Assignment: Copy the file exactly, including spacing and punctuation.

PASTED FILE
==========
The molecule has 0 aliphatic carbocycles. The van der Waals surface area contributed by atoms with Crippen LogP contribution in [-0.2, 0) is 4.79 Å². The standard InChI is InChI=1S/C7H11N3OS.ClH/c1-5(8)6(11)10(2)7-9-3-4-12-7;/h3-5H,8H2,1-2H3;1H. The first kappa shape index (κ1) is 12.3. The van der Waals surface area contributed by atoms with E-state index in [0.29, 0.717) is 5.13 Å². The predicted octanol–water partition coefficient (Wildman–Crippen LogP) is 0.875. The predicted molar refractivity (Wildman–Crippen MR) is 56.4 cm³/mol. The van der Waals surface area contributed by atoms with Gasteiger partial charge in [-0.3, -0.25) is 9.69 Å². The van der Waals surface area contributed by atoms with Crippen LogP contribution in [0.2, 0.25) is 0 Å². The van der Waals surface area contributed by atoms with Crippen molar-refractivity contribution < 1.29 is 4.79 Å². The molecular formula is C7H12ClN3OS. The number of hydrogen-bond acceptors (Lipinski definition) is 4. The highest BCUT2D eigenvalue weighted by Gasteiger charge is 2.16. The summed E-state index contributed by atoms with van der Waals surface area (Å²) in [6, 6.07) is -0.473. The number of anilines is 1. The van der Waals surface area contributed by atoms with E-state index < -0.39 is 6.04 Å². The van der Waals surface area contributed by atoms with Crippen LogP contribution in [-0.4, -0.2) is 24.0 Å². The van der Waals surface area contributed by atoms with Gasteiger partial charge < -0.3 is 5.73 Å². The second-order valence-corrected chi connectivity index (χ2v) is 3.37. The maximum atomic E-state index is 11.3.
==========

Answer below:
The molecule has 0 aliphatic carbocycles. The van der Waals surface area contributed by atoms with Crippen LogP contribution in [-0.2, 0) is 4.79 Å². The standard InChI is InChI=1S/C7H11N3OS.ClH/c1-5(8)6(11)10(2)7-9-3-4-12-7;/h3-5H,8H2,1-2H3;1H. The first kappa shape index (κ1) is 12.3. The van der Waals surface area contributed by atoms with E-state index in [0.29, 0.717) is 5.13 Å². The predicted octanol–water partition coefficient (Wildman–Crippen LogP) is 0.875. The predicted molar refractivity (Wildman–Crippen MR) is 56.4 cm³/mol. The van der Waals surface area contributed by atoms with Gasteiger partial charge in [-0.3, -0.25) is 9.69 Å². The van der Waals surface area contributed by atoms with Crippen LogP contribution in [0.2, 0.25) is 0 Å². The van der Waals surface area contributed by atoms with Crippen molar-refractivity contribution < 1.29 is 4.79 Å². The molecular formula is C7H12ClN3OS. The number of hydrogen-bond acceptors (Lipinski definition) is 4. The highest BCUT2D eigenvalue weighted by Gasteiger charge is 2.16. The summed E-state index contributed by atoms with van der Waals surface area (Å²) in [6, 6.07) is -0.473. The number of anilines is 1. The van der Waals surface area contributed by atoms with E-state index < -0.39 is 6.04 Å². The van der Waals surface area contributed by atoms with Crippen LogP contribution in [-0.4, -0.2) is 24.0 Å². The van der Waals surface area contributed by atoms with Gasteiger partial charge < -0.3 is 5.73 Å². The second-order valence-corrected chi connectivity index (χ2v) is 3.37. The maximum atomic E-state index is 11.3.